Monday, February 23, 2009

How To Close the Mind of An Open Minded Black Man Part 2

A common theme in the blogosphere is that black politicians play the race card to protect themselves from being accountable. I actually agree with that but I thought I would show how other people help the race card work. I know Mardi Gras is Tuesday and people are in party mode. I plan on having a good time too so let’s just leave this up here for the rest of the week so people can read it clearly after their hangovers are gone.

Two years ago when the old housing projects of New Orleans were still standing there was a protest at the St. Bernard Housing Development in an effort to have it re-opened. During that march a guy named Garelle Smith was arrested. I wrote about right here. Garelle Smith is a guy who has been accused of several murders in the city but has never been convicted because no one will testify. His reputation and status of what’s wrong with the city is so bad that Soledad O’Brien made him a focal point of her special on New Orleans. During the time of that march I wrote about how crazy it was for the people involved in that movement to have this guy involved in any way. If I didn’t know anyone personally like my mom, my nanny, god sister, Ms. Gladys and all them folks that lived in the St. Bernard project, I could see how someone would look at that story involving that guy and think to themselves “Why should we spend the money to help a bunch of murderers come back to the city?”. It doesn’t matter if you agree or disagree with the general topic. When a man like that becomes a part of the equation is alters the way people think. There could have been someone who believes in everyone’s right to return home reading that but their concerns for crime and safety made them uneasy about buying in. Criminal behavior has been used against the black community in this city to validate the horrible pace of recovery. It gives our detractors ammunition and we need to figure out how to fix that.

A few weeks ago we had some drama around the city’s sanitation contracts. I was online at my desk and came across the story of one of our council members Stacy Head’s protest at a committee meeting. The story was posted on This is probably the most popular news channel in our area and I am sure people around the country visit this site to keep up with what is going on around the area. At the time of reading this article I was really trying to understand the facts and figures involved in this sanitation thing to see if there is some merit to what she is saying. The sanitation committee is headed by Councilwoman Cynthia Willard-Lewis. I don’t know what made me break the rule of not reading comments on news stories but there was a statement in one of the comments that went something like this:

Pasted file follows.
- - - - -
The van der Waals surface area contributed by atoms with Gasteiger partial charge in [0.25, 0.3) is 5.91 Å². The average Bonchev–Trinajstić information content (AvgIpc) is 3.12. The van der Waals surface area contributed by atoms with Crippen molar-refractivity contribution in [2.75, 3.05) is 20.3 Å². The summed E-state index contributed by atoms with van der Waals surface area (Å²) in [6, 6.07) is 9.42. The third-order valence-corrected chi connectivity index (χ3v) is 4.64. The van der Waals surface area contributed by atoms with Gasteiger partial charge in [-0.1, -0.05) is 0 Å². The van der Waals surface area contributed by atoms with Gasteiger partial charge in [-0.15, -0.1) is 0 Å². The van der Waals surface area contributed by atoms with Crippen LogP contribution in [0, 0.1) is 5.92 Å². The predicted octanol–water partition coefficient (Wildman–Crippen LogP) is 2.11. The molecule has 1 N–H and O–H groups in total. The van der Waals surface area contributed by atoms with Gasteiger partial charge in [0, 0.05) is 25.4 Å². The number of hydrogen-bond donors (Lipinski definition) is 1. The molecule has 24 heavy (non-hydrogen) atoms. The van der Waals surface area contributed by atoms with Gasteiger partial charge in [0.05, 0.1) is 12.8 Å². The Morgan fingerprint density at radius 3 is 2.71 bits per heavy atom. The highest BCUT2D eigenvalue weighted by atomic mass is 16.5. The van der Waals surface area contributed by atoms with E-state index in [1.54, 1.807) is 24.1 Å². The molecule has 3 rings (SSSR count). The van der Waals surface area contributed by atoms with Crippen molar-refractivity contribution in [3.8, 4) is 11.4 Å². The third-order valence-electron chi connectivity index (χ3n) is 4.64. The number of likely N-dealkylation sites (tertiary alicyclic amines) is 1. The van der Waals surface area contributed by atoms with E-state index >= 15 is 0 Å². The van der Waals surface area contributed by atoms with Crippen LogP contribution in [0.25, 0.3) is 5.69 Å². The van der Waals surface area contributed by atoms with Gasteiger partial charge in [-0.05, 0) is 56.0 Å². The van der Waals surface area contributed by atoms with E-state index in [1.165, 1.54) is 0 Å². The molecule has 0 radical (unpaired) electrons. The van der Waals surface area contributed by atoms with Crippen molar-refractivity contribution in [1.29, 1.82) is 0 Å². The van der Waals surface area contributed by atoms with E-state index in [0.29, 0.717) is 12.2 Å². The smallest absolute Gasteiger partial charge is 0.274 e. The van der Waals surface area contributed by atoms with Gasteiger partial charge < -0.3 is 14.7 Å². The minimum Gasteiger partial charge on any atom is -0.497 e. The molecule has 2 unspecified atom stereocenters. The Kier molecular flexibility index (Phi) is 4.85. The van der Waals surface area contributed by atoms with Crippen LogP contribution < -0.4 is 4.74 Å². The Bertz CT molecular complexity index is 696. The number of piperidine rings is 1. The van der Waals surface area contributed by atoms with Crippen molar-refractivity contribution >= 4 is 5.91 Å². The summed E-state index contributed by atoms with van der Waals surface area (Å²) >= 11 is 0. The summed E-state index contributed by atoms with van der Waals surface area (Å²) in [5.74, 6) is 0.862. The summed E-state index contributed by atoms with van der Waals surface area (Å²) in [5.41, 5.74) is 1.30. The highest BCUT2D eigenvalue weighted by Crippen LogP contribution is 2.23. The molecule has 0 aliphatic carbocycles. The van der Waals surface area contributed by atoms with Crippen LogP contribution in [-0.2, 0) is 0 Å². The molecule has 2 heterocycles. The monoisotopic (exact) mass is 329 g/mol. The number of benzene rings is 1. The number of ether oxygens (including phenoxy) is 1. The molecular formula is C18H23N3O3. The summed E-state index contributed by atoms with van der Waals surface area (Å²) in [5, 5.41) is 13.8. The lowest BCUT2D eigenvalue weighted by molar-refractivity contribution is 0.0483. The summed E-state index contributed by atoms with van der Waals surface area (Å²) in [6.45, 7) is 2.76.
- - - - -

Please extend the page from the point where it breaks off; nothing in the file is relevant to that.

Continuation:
“Why do black women hyphenate their names like it’s impressive? It’s not! Go get em Stacy.”

That’s almost the exact comment. I tried to get the actual quote but I can’t pull up the comments section on the story anymore. What in the hell does black women putting hyphens in their names have to do with a sanitation contract? How does a man who was raised by and is raising black women think clearly about this topic after reading that? See, when I read that my thinking shifts from a person trying to understand the cost of sanitation to a man who isn’t down with a sister getting disrespected. Instantly I am ready to protect Councilwoman’s Lewis’s honor and I am no longer paying attention to the bare facts of the issue like I should. I don’t always agree with the actions of Councilwoman Willard-Lewis but if she walks through my door right now she’s going to be Ms. Lewis and she’s at the age where I would probably answer everything she says with yes ma’am. Regardless of whether or not someone thinks she’s doing a good job, her respect is non-negotiable. That sad part is that this one is mild in comparison to some of the other things said online and on the radio. I can’t sign on to any movement that’s going to tolerate her disrespect. Just like the story involving Garelle Smith affected people’s concerns about rebuilding public housing; personal attacks on black leaders in this city that have nothing to do with business affects me. In the same way I could understand how someone would think re-opening the St. Bernard Projects would be bringing murderers back into the city, I can understand how a black person could read a comment like the one I did and start feeling that the news media, Councilwoman Head and anyone who supports her side is racist. I don’t know any of those people personally to make that kind of accusation against them but if no one connected with that side of the issue isn’t going to say anything then you leave people open to make their own assumptions and that’s when problems start.

If I was leading the movement to re-open the projects I would have been trying everything I could to distance us from the thugs like Garelle Smith. If I was a member of the local media, or one of the council people involved, or even a concern citizen who really means well, I would be doing everything I could to make sure the people who represent the majority of my city understood that the statements like this do not reflect my integrity or my agenda when I present a story or protest involving certain officials. Saying nothing about things like this has the same effect as the people who don't say anything about crime. It gives your detractors ammunition to throw that race card and have it stick with enough people to weaken your good government agenda. All the people who claim they just want good government for everyone need to figure out a way to fix that or the race card is going to be your downfall even if you get the changes you want.

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